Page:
The Formula for the Inverse Matrix of $I+A$ for a $2\times 2$ Singular Matrix $A$

Problem 505

Let $A$ be a singular $2\times 2$ matrix such that $\tr(A)\neq -1$ and let $I$ be the $2\times 2$ identity matrix.
Then prove that the inverse matrix of the matrix $I+A$ is given by the following formula:
$(I+A)^{-1}=I-\frac{1}{1+\tr(A)}A.$

Using the formula, calculate the inverse matrix of $\begin{bmatrix} 2 & 1\\ 1& 2 \end{bmatrix}$.

Proof.

We have
\begin{align*}
(I+A)\left(\, I-\frac{1}{1+\tr(A)}A \,\right)&=I-\frac{1}{1+\tr(A)}A+A-\frac{1}{1+\tr(A)}A^2\6pt] &=I-\frac{1}{1+\tr(A)}\left(\, A-(1+\tr(A))A +A^2\,\right)\\[6pt] &=I-\frac{1}{1+\tr(A)}\left(\, A^2-\tr(A)A \,\right) \tag{*}. \end{align*} The Cayley-Hamilton theorem for 2\times 2 matrices yields that \[A^2-\tr(A)A+\det(A)I=O. Since $A$ is singular, we have $\det(A)=0$.
Hence it follows that we have
$A^2-\tr(A)A=O,$ and we obtain from (*) that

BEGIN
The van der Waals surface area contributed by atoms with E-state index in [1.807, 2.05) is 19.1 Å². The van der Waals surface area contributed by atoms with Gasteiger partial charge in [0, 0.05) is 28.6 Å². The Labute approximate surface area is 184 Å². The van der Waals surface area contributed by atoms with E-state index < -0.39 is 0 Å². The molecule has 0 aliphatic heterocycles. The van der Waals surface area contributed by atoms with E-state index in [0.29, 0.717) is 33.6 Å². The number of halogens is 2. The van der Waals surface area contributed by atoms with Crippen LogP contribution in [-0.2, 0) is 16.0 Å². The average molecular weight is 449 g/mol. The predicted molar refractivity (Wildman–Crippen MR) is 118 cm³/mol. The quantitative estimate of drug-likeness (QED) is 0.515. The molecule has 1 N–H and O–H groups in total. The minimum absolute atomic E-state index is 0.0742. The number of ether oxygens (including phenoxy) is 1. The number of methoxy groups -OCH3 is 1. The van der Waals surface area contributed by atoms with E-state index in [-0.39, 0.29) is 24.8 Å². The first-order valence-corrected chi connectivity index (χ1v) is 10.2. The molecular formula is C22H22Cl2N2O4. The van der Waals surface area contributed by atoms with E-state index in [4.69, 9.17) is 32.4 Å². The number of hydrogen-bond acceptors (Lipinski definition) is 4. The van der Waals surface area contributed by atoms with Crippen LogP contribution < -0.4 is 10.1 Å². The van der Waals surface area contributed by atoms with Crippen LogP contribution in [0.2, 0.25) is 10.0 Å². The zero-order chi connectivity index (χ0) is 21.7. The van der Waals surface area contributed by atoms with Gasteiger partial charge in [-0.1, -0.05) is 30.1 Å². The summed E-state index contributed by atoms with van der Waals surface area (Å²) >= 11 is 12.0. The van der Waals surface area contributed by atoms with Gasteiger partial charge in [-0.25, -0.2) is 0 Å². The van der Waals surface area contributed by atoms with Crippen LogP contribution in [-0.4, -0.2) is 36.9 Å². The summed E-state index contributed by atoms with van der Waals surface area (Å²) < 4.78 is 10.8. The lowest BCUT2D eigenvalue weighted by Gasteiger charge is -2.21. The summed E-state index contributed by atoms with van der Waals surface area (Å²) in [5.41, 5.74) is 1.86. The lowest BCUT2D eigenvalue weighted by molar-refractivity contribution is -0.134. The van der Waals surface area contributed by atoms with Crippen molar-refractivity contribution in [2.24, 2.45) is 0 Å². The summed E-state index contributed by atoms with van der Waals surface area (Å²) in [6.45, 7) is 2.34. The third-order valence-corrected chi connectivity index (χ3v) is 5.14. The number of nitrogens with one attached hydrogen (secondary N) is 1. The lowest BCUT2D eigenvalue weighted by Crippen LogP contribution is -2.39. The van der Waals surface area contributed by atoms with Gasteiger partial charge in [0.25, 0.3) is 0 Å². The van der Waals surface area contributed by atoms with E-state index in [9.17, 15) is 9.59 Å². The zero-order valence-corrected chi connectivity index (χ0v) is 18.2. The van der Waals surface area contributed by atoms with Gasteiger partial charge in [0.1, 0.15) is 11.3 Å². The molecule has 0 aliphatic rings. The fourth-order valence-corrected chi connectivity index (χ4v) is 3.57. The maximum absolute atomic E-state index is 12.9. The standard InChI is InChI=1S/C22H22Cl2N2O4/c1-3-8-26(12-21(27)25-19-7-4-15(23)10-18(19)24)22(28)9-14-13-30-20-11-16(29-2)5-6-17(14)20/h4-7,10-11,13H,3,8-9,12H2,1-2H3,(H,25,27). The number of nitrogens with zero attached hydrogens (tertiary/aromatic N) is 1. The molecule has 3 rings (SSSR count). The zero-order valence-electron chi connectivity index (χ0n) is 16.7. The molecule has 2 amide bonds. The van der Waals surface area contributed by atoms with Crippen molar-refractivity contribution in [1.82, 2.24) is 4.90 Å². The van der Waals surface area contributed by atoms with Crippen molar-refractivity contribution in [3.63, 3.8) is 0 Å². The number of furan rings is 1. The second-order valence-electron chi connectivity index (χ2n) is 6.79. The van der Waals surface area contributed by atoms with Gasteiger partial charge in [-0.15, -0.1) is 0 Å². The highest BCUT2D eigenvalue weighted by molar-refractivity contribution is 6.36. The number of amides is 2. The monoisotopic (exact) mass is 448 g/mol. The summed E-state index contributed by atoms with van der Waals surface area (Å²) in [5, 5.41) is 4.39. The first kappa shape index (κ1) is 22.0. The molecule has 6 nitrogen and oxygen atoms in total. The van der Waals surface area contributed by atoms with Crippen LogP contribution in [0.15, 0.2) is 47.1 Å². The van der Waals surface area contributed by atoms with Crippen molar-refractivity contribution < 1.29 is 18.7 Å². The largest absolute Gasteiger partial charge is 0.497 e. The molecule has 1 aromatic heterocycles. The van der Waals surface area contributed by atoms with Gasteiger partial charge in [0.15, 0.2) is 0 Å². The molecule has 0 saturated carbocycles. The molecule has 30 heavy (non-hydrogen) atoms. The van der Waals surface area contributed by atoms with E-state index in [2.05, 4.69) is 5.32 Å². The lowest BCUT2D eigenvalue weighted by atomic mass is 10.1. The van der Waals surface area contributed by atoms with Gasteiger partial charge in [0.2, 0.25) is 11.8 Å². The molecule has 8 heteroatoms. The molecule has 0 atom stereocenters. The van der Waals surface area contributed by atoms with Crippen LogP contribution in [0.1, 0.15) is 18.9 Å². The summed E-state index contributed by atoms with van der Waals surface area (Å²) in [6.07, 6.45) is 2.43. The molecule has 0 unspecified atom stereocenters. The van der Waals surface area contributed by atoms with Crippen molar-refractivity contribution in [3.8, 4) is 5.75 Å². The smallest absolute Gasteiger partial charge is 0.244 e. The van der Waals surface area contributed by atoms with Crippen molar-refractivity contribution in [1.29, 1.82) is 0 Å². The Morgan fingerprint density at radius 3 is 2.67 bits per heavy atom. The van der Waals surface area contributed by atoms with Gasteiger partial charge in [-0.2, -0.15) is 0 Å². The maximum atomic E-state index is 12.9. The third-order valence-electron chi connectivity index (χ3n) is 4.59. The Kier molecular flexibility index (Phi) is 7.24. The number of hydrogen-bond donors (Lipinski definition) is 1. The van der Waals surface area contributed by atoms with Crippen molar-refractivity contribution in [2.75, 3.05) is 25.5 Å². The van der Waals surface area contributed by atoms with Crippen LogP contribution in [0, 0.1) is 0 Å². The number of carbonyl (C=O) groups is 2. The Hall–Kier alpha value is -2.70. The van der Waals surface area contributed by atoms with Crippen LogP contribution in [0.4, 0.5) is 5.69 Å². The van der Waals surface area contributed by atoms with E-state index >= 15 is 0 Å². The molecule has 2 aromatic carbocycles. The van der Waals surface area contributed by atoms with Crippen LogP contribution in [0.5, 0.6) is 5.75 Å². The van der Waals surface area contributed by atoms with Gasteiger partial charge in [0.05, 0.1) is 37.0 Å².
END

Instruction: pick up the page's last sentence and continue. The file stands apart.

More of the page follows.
$(I+A)\left(\, I-\frac{1}{1+\tr(A)}A \,\right)=I.$ Similarly,
$\left(\, I-\frac{1}{1+\tr(A)}A \,\right)(I+A)=I.$

Therefore, we conclude that the inverse matrix of $I+A$ is given by the formula
$(I+A)^{-1}=I-\frac{1}{1+\tr(A)}A.$

Find the inverse matrix of $\begin{bmatrix} 2 & 1\\ 1& 2 \end{bmatrix}$ using the formula

Now let us find the inverse matrix of $\begin{bmatrix} 2 & 1\\ 1& 2 \end{bmatrix}$ using the formula.

We first write
$\begin{bmatrix} 2 & 1\\ 1& 2 \end{bmatrix}=I+A,$ where
$A=\begin{bmatrix} 1 & 1\\ 1& 1 \end{bmatrix}.$ Then $A$ is a singular matrix with $\tr(A)=2$.

The formula yields that
\begin{align*}
\begin{bmatrix}
2 & 1\\
1& 2
\end{bmatrix}^{-1}&=(I+A)^{-1}\6pt] &=I-\frac{1}{3}A\\[6pt] &=\frac{1}{3}\begin{bmatrix} 2 & -1\\ -1& 2 \end{bmatrix}. \end{align*} Related Question. There is a similar formula for inverse matrices of certain n\times n matrices, called Sherman-Woodberry formula. See the post ↴ Sherman-Woodbery Formula for the Inverse Matrix for the statement of the Sherman-Woodberry formula and its proof. More from my site • If 2 by 2 Matrices Satisfy A=AB-BA, then A^2 is Zero Matrix Let A, B be complex 2\times 2 matrices satisfying the relation \[A=AB-BA. Prove that $A^2=O$, where $O$ is the $2\times 2$ zero matrix.   Hint. Find the trace of $A$. Use the Cayley-Hamilton theorem Proof. We first calculate the […]
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